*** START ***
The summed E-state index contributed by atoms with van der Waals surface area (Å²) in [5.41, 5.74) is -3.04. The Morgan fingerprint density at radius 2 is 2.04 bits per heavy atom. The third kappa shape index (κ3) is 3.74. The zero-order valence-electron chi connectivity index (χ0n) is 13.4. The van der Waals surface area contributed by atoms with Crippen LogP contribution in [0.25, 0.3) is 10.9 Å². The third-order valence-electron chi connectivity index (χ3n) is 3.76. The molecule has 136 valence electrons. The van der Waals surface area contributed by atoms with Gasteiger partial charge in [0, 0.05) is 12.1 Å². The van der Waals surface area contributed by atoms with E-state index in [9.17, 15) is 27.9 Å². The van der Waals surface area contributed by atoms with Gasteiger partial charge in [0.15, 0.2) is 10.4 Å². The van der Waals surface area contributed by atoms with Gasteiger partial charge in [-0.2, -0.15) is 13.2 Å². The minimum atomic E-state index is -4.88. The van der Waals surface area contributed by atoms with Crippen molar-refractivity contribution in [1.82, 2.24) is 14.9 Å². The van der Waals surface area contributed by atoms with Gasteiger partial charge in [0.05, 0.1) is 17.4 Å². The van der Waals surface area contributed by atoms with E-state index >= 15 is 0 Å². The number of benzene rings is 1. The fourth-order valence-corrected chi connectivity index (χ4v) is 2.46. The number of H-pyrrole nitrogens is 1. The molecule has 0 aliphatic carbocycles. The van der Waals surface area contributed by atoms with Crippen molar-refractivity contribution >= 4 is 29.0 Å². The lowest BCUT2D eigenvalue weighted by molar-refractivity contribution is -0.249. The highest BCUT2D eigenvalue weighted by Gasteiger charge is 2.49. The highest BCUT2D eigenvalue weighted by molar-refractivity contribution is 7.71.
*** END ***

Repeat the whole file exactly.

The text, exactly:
The summed E-state index contributed by atoms with van der Waals surface area (Å²) in [5.41, 5.74) is -3.04. The Morgan fingerprint density at radius 2 is 2.04 bits per heavy atom. The third kappa shape index (κ3) is 3.74. The zero-order valence-electron chi connectivity index (χ0n) is 13.4. The van der Waals surface area contributed by atoms with Crippen LogP contribution in [0.25, 0.3) is 10.9 Å². The third-order valence-electron chi connectivity index (χ3n) is 3.76. The molecule has 136 valence electrons. The van der Waals surface area contributed by atoms with Gasteiger partial charge in [0, 0.05) is 12.1 Å². The van der Waals surface area contributed by atoms with E-state index in [9.17, 15) is 27.9 Å². The van der Waals surface area contributed by atoms with Gasteiger partial charge in [0.15, 0.2) is 10.4 Å². The van der Waals surface area contributed by atoms with Gasteiger partial charge in [-0.2, -0.15) is 13.2 Å². The minimum atomic E-state index is -4.88. The van der Waals surface area contributed by atoms with Crippen molar-refractivity contribution in [1.82, 2.24) is 14.9 Å². The van der Waals surface area contributed by atoms with Gasteiger partial charge in [0.05, 0.1) is 17.4 Å². The van der Waals surface area contributed by atoms with E-state index >= 15 is 0 Å². The number of benzene rings is 1. The fourth-order valence-corrected chi connectivity index (χ4v) is 2.46. The number of H-pyrrole nitrogens is 1. The molecule has 0 aliphatic carbocycles. The van der Waals surface area contributed by atoms with Crippen molar-refractivity contribution >= 4 is 29.0 Å². The lowest BCUT2D eigenvalue weighted by molar-refractivity contribution is -0.249. The highest BCUT2D eigenvalue weighted by Gasteiger charge is 2.49. The highest BCUT2D eigenvalue weighted by molar-refractivity contribution is 7.71.